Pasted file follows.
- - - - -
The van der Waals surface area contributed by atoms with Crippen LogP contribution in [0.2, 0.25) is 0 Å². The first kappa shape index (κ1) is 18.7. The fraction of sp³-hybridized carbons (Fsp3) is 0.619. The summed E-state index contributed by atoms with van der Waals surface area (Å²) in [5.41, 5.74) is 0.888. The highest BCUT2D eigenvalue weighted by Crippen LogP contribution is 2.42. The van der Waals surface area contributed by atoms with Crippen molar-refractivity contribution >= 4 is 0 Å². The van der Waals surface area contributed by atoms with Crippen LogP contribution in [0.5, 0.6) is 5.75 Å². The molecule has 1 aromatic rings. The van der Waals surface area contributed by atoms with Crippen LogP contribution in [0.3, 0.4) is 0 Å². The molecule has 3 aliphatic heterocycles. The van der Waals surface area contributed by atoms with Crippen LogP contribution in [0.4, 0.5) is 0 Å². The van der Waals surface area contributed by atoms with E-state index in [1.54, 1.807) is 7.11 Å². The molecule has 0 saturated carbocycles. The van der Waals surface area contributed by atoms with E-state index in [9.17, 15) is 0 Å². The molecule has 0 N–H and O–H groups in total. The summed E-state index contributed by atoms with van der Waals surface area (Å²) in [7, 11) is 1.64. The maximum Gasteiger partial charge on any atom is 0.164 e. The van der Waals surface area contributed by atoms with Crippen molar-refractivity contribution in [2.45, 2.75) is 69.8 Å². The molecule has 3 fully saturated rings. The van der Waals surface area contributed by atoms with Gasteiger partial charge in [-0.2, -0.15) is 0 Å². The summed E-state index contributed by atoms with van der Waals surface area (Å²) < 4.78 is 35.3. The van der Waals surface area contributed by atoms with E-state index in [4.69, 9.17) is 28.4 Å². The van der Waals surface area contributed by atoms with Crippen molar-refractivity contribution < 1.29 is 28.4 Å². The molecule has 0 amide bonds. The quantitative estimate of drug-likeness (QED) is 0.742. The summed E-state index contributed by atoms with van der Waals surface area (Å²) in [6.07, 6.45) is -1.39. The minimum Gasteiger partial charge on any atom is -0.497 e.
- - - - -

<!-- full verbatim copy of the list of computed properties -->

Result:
The van der Waals surface area contributed by atoms with Crippen LogP contribution in [0.2, 0.25) is 0 Å². The first kappa shape index (κ1) is 18.7. The fraction of sp³-hybridized carbons (Fsp3) is 0.619. The summed E-state index contributed by atoms with van der Waals surface area (Å²) in [5.41, 5.74) is 0.888. The highest BCUT2D eigenvalue weighted by Crippen LogP contribution is 2.42. The van der Waals surface area contributed by atoms with Crippen molar-refractivity contribution >= 4 is 0 Å². The van der Waals surface area contributed by atoms with Crippen LogP contribution in [0.5, 0.6) is 5.75 Å². The molecule has 1 aromatic rings. The van der Waals surface area contributed by atoms with Crippen LogP contribution in [0.3, 0.4) is 0 Å². The molecule has 3 aliphatic heterocycles. The van der Waals surface area contributed by atoms with Crippen LogP contribution in [0.4, 0.5) is 0 Å². The van der Waals surface area contributed by atoms with E-state index in [1.54, 1.807) is 7.11 Å². The molecule has 0 saturated carbocycles. The van der Waals surface area contributed by atoms with E-state index in [9.17, 15) is 0 Å². The molecule has 0 N–H and O–H groups in total. The summed E-state index contributed by atoms with van der Waals surface area (Å²) in [7, 11) is 1.64. The maximum Gasteiger partial charge on any atom is 0.164 e. The van der Waals surface area contributed by atoms with Crippen molar-refractivity contribution in [2.45, 2.75) is 69.8 Å². The molecule has 3 fully saturated rings. The van der Waals surface area contributed by atoms with Gasteiger partial charge in [-0.2, -0.15) is 0 Å². The summed E-state index contributed by atoms with van der Waals surface area (Å²) < 4.78 is 35.3. The van der Waals surface area contributed by atoms with E-state index in [4.69, 9.17) is 28.4 Å². The van der Waals surface area contributed by atoms with Crippen molar-refractivity contribution < 1.29 is 28.4 Å². The molecule has 0 amide bonds. The quantitative estimate of drug-likeness (QED) is 0.742. The summed E-state index contributed by atoms with van der Waals surface area (Å²) in [6.07, 6.45) is -1.39. The minimum Gasteiger partial charge on any atom is -0.497 e.